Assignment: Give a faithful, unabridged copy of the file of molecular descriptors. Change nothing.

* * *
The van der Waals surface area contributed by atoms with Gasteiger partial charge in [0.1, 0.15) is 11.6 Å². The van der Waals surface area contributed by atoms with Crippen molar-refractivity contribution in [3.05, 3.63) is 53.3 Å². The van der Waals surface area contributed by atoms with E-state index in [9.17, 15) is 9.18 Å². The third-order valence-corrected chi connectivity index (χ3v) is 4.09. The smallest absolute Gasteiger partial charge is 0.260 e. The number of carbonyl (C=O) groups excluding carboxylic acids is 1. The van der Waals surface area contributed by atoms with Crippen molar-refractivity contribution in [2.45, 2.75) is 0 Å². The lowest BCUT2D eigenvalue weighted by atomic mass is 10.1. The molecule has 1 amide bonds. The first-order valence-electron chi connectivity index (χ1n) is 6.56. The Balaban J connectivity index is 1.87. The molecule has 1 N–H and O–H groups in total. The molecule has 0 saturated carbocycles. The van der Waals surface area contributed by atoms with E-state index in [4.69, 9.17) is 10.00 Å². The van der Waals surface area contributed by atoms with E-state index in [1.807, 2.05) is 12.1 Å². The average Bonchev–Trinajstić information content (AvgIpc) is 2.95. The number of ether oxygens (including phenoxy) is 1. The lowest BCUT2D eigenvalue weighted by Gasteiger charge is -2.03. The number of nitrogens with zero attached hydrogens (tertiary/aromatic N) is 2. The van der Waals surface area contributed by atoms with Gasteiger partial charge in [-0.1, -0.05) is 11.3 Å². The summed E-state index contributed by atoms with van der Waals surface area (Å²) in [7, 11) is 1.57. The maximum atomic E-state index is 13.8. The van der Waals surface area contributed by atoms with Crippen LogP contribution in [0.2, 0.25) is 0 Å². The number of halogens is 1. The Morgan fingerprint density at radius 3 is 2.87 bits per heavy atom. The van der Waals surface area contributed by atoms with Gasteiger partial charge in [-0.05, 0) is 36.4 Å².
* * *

The van der Waals surface area contributed by atoms with Gasteiger partial charge in [0.1, 0.15) is 11.6 Å². The van der Waals surface area contributed by atoms with Crippen molar-refractivity contribution in [3.05, 3.63) is 53.3 Å². The van der Waals surface area contributed by atoms with E-state index in [9.17, 15) is 9.18 Å². The third-order valence-corrected chi connectivity index (χ3v) is 4.09. The smallest absolute Gasteiger partial charge is 0.260 e. The number of carbonyl (C=O) groups excluding carboxylic acids is 1. The van der Waals surface area contributed by atoms with Crippen molar-refractivity contribution in [2.45, 2.75) is 0 Å². The lowest BCUT2D eigenvalue weighted by atomic mass is 10.1. The molecule has 1 amide bonds. The first-order valence-electron chi connectivity index (χ1n) is 6.56. The Balaban J connectivity index is 1.87. The molecule has 1 N–H and O–H groups in total. The molecule has 0 saturated carbocycles. The van der Waals surface area contributed by atoms with E-state index in [4.69, 9.17) is 10.00 Å². The van der Waals surface area contributed by atoms with E-state index in [1.807, 2.05) is 12.1 Å². The average Bonchev–Trinajstić information content (AvgIpc) is 2.95. The number of ether oxygens (including phenoxy) is 1. The lowest BCUT2D eigenvalue weighted by Gasteiger charge is -2.03. The number of nitrogens with zero attached hydrogens (tertiary/aromatic N) is 2. The van der Waals surface area contributed by atoms with Gasteiger partial charge in [-0.1, -0.05) is 11.3 Å². The summed E-state index contributed by atoms with van der Waals surface area (Å²) in [7, 11) is 1.57. The maximum atomic E-state index is 13.8. The van der Waals surface area contributed by atoms with Crippen LogP contribution in [0.2, 0.25) is 0 Å². The number of halogens is 1. The Morgan fingerprint density at radius 3 is 2.87 bits per heavy atom. The van der Waals surface area contributed by atoms with Gasteiger partial charge in [-0.05, 0) is 36.4 Å².